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 PJ Loughran
PJ Loughran's photo
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By Joe Shepter

Nothing throws a wrench into a workaholic's lifestyle quite like an IPO. Just ask the guitar that sits in the middle of PJ Loughran's (U.S) home office.

A year ago, you couldn't have fit a stringed instrument into Loughran's (U.S) workspace without a shoehorn. Then Agency went public, and Loughran did what comes natural to an artist in a corporation: He took his options and ran. The guitar appeared at his desk soon afterward.

"My family keeps asking me if I'm enjoying my retirement," says the 26-year-old. "And I say that I'm enjoying it very much."

Which is not to say that he's a millionaire, or that he's given up working. It's just that he's not working in Manhattan, and he's not building Web sites. In fact, Loughran, who lives under the shadow of the Brooklyn Bridge, keeps quite busy. He plays in a couple of jazz bands and turns out between four and nine illustrations a week, serving clients like ESPN and The Village Voice.

To learn techniques used in making this image, click here.

©2000 PJ Loughran. All rights reserved. Cannot be reproduced or repurposed without permission.

It hasn't always been this way. Four years ago, Loughran, then a recent graduate of the Parsons School of Design, took a job with At the time, Agency was a hip little Web firm in New York's Silicon Alley with modest expectations. And then everything went nuts.

In three hectic years, which Loughran incidentally rates as some of the best of his life, Agency grew into a monolith employing more than 1,100 people across three continents. Loughran found himself creative-directing projects for Fortune 500 corporations and scouring the Earth for the talent to help him. In the end, though, he found it a bit of a mixed bag.

"It was great to go down at 25 and pitch a job to Coke," he says, "but at the end of the day, my job was to sell more Coke."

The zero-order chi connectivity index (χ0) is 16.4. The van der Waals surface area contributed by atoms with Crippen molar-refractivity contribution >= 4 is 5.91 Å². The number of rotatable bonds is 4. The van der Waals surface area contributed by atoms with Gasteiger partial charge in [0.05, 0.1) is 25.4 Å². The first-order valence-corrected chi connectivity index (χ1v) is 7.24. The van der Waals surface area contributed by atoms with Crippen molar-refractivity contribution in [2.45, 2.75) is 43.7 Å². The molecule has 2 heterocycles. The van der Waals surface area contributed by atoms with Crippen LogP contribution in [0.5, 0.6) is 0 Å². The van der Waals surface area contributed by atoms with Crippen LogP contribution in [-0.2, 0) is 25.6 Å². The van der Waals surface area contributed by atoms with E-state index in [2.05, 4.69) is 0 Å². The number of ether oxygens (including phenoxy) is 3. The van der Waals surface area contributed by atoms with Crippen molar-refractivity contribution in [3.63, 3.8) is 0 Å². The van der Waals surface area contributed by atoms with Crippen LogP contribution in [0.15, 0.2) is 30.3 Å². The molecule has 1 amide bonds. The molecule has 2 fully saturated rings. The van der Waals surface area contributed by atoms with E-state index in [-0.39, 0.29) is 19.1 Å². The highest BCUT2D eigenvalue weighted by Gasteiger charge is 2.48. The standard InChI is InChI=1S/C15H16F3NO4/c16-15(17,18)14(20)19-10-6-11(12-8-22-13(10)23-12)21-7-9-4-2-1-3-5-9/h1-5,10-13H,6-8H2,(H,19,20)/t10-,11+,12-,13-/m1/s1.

Part of the problem was that Loughran had never felt comfortable about working in the design industry. At school, he had studied illustration, not design, and had already published dozens of pictures, with the first one going into The New York Times. "Designers solve problems," he likes to argue (while he admits that he loses this argument sometimes).

An illustrator, on the other hand, is paid mostly for how he looks at the world, and Loughran certainly has an interesting way of doing that. His vision involves misshapen faces, animals that look like lunch boxes, eyeballs that come unglued from heads, and a sense that, somehow, you should be laughing at all this.

To keep that vision while at Agency, Loughran took on freelance work. Three days a week, he would get up at 5 a.m. and draw pictures for magazines and newspapers. Then, he'd shuffle off to the job, work a ten-hour day, go home, and drop dead. An earlier interest in music somehow got lost along the way.

"I think a lot of people in new media would rather be doing something else," he says. "They don't want to package the content, they want to create it."

One IPO later, Loughran is trying to do just that. He still rises early, but commutes about ten feet to his workroom. Several days a week, he receives a magazine story, normally proposed by his agent, and retires to his "thinking" couch to read it. His preference is for "emotional" pieces, ones in which he can interpret some kind of human problem, rather than illustrate a clever trick.

For this reason, when he sits down to work, Loughran tries to avoid the first idea that pops into his head. He translates the next idea, which is usually much better, to a sketch pad and later makes it into a brushed drawing. From there, it passes into Photoshop, where the unique painterly effects shown in this gallery get thrown onto the canvas. The whole process takes anywhere from three to six hours.

After that, Loughran picks up his guitar and heads out to practice. Sure, he's still a workaholic; some things never change. He's just selling a lot less Coke than he once did. Senior Editor Joe Shepter can't draw or play guitar, and he's not retired. In fact, the only thing he has in common with PJ Loughran is that he's not a millionaire.

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